Celebrating the Pulitzer Prize Centennial in Louisiana

TENNESSEE WILLIAMS

pulitzerwinner_twAwarded Pulitzer in 1947 and 1955

Feature story:The Room Must Evoke Some Ghost: Writing After Tennessee,” by Lisa D’Amour, Spring 2016 issue.

Lisa D’Amour is a playwright and co-artistic director of PearlDamour, an OBIE-award winning interdisciplinary performance company. Her play Detroit was a finalist for both the 2011 Pulitzer Prize for Drama and Susan Smith Blackburn Prize.

 

On Friday, April 1, 2016, Lisa D’Amour joined Pulitzer Prize-winning playwright Beth Henley, Williams scholar Thomas Keith, actor, director, and playwright Austin Pendleton, and moderator John Pope of The Times Picayune for a panel discussion at the Tennessee Williams Festival.

WYNTON MARSALIS

Awarded Pulitzer in 1997

Feature story: “Homegrown Privileges Vanish in Exile,” by Ibrahima Seck, Summer 2016 issue.

Dr. Ibrahima Seck is a member of the History Department of Cheikh Anta Diop University of Dakar, Senegal. He currently holds the position of the director of research of the Whitney Plantation Museum of Slavery, located in St. John the Baptist Parish. He is the author of Bouki fait Gombo: A History of the Slave Community of Habitation Haydel (Whitney Plantation) Louisiana, 1750-1860, published by the University of New Orleans Press in 2014.

 

On Saturday, August 6, 2016, the “Let Them Talk” symposium at the 2016 Satchmo Summerfest in New Orleans hosts “Satchmo to Marsalis: How Louis Armstrong helped shape the musician Wynton Marsalis,” a panel discussion moderated by James Karst of The Times-Picayune.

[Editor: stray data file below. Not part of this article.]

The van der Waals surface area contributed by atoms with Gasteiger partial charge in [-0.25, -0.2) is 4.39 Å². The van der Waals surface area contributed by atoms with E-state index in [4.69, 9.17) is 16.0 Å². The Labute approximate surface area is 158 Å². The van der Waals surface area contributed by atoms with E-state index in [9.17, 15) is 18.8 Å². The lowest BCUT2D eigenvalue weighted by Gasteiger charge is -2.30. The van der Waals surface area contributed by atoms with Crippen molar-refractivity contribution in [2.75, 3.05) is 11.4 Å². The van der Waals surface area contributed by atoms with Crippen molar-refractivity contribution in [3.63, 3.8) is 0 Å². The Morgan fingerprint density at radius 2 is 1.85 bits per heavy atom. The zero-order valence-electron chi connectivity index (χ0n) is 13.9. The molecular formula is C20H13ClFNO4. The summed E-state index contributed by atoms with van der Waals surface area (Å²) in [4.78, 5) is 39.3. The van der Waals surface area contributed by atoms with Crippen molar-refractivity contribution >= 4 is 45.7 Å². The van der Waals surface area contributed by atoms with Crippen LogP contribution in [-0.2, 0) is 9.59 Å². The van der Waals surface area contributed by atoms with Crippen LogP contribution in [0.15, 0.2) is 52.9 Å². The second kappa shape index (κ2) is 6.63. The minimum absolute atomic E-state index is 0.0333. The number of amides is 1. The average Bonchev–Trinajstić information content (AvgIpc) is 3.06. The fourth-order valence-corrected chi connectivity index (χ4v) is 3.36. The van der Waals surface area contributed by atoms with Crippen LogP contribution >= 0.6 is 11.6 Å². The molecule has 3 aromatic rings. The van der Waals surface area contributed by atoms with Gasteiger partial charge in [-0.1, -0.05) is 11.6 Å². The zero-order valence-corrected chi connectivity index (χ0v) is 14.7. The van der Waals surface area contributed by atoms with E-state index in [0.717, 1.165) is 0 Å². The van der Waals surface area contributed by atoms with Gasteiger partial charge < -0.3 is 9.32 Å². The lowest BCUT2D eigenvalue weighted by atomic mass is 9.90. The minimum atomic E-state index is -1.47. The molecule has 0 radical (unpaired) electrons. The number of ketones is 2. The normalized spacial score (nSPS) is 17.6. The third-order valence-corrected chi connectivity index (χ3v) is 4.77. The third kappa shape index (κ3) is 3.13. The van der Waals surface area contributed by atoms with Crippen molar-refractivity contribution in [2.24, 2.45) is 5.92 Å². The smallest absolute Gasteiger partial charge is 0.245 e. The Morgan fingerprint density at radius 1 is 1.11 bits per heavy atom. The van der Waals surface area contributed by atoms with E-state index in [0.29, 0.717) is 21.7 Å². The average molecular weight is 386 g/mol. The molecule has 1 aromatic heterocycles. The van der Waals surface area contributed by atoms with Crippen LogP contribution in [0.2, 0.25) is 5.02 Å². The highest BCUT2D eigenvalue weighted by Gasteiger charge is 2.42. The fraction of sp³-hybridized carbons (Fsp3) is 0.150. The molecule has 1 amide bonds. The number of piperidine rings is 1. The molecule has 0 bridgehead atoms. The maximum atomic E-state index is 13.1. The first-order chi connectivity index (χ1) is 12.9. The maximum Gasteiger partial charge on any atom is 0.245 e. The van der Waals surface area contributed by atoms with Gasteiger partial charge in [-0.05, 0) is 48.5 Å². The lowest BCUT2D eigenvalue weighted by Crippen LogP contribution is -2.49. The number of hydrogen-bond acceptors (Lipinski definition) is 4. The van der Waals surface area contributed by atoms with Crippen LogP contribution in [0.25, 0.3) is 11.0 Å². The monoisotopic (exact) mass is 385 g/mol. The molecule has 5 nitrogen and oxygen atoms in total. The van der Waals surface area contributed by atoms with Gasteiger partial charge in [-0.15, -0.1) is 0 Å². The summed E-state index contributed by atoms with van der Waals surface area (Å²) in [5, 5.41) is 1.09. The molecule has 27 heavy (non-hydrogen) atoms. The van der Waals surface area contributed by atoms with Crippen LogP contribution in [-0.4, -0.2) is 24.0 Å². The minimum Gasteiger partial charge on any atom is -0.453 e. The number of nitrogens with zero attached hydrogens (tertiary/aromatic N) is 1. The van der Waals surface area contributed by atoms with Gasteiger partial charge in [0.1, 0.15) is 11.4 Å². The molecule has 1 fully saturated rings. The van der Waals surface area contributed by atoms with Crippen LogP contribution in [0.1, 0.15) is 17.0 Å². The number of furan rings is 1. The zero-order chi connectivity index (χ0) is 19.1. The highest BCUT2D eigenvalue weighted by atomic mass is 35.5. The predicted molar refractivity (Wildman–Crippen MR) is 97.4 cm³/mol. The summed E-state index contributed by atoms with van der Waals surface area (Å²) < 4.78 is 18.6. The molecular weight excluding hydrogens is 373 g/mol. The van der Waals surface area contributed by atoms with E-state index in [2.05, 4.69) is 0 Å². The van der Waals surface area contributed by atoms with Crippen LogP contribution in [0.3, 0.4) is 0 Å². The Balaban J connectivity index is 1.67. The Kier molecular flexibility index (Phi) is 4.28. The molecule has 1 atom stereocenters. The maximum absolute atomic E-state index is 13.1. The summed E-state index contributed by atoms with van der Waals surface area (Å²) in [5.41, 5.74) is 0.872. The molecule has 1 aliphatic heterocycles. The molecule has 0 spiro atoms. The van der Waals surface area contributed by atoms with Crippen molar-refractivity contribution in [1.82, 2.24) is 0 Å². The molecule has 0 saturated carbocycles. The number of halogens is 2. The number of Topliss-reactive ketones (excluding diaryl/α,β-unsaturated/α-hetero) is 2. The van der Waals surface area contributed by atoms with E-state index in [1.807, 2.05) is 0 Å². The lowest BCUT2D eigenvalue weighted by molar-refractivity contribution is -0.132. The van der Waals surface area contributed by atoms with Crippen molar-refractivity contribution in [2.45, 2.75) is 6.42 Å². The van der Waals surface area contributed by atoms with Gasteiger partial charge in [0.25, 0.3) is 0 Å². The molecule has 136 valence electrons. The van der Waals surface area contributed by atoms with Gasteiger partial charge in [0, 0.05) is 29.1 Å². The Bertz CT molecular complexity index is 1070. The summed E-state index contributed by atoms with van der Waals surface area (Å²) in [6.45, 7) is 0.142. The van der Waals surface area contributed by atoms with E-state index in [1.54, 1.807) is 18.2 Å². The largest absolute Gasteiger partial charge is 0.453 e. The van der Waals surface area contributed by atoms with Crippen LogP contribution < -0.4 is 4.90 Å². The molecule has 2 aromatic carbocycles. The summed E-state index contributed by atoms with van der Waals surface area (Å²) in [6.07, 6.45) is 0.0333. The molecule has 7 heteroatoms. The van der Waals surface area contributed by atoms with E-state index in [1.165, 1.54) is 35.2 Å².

ROBERT PENN WARREN

Awarded Pulitzer in 1947, 1958, and 1979

Feature story: “Echoes of Inner Conflict: Revisiting Robert Penn Warren’s 1956 Segregation,” by Nathaniel Rich, Fall 2016 issue.

Nathaniel Rich is the author, most recently, of Odds Against Tomorrow. He lives in New Orleans, Louisiana.

 

 

On October 29, 2016, the LEH and the Louisiana Center for the Book at the Louisiana State Library presented a panel discussion on Robert Penn Warren at the 2016 Louisiana Book Festival in Baton Rouge. Dr. Gary Richards will moderate a conversation with LSU professor Dr. Alecia Long and Tim Morris and Julia O’Donoghue of The Times-Picayune.

JOHN KENNEDY TOOLE

Awarded Pulitzer in 1981

Feature story: “Ignatius in the New New Orleans,” by Maurice Carlos Ruffin, Winter 2016 issue.

Maurice Carlos Ruffin’s work has appeared in “Unfathomable City: a New Orleans Atlas,” edited by Rebecca Solnit and Rebecca Snedecker, AGNI, Kenyon Review, and Virginia Quarterly Review. He is the winner of the Iowa Review Fiction Award, the So to Speak Journal Short Story Award and the William Faulkner Competition for Novel in Progress.

 

On December 8, 2016, the LEH debuted “An Ignatian Journey,” a digital map of A Confederacy Dunces and the life of John Kennedy Toole, produced in partnership with LSU Press. 

 

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These articles were made possible by the 2016 Pulitzer Prize Centennial Campfires Initiative, a program to commemorate the 100th anniversary of the Prizes in 2016. Announced by the Pulitzer Prize Board, the Campfires Initiative aims to ignite broad engagement with the journalistic, literary, and artistic values the Prizes represent. The board partnered with the Federation of State Humanities Councils on the initiative and awarded more than $1.5 million to forty-six state humanities councils. The Louisiana Endowment for the Humanities received $34,000 to support articles in Louisiana Cultural Vistas and public programs around the state about Pulitzer winners with ties to Louisiana.

 

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